“An eye-opening and unapologetic story that is much greater than mere disclosure.... An enlightening, much-needed perspective on transgender identity.” (Kirkus Reviews)
“Mock defies the historically apolitical confines of the transgender memoir, and draws bright lines connecting her experiences to the larger realm of social justice, with a keen political eye that uses her individual experience to elucidate the wider condition of trans women of color in the U.S. Her vivid prose arouses every sense.... Although the book is ostensibly one woman’s coming-of-age story, Mock fulfills grander purposes here; in coming to terms with her own difficult journey she also uses that experience didactically, as if to take the uninitiated, non-transgender reader with her, most certainly achieving 'realness.'” (Publishers Weekly)
“...intelligent and educational…. Recommended for lovers of memoirs and for readers with sincere interest in the subject matter.” (Library Journal)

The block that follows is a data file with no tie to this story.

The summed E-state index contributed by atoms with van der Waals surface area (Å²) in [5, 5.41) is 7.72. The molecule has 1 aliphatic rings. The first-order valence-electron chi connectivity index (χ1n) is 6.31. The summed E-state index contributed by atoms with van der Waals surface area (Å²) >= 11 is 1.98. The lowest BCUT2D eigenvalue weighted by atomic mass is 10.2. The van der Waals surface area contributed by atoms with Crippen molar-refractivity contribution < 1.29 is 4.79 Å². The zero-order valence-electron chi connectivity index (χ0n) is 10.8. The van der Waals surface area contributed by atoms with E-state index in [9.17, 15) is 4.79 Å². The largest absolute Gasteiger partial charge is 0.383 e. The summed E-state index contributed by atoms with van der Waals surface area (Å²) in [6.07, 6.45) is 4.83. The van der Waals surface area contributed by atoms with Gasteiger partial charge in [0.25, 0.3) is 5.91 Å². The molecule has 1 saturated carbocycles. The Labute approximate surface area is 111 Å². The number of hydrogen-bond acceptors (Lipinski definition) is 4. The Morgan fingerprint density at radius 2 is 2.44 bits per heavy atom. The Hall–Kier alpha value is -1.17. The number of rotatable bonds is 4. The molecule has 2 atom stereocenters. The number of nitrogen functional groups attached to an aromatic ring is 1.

“A classic feminist coming-of-age story that’s worthy of your mantel. . . . Her memoir recounts a life that is both hardscrabble and hard-fought, making for a must-read book that is at turns riveting and wonderfully emotionally nuanced.” (The Advocate)
“Pardon the hyperbole, but Janet Mock may be the best person ever. . . . A beautiful, powerful memoir.” (Rookie)
“A fiery success.” (The Atlantic)
“The beauty of Mock’s memoir is that it is both personal and universal; her story is her own, but it also transcends the specificity of her life narrative to touch all of us.” (Lambda Literary)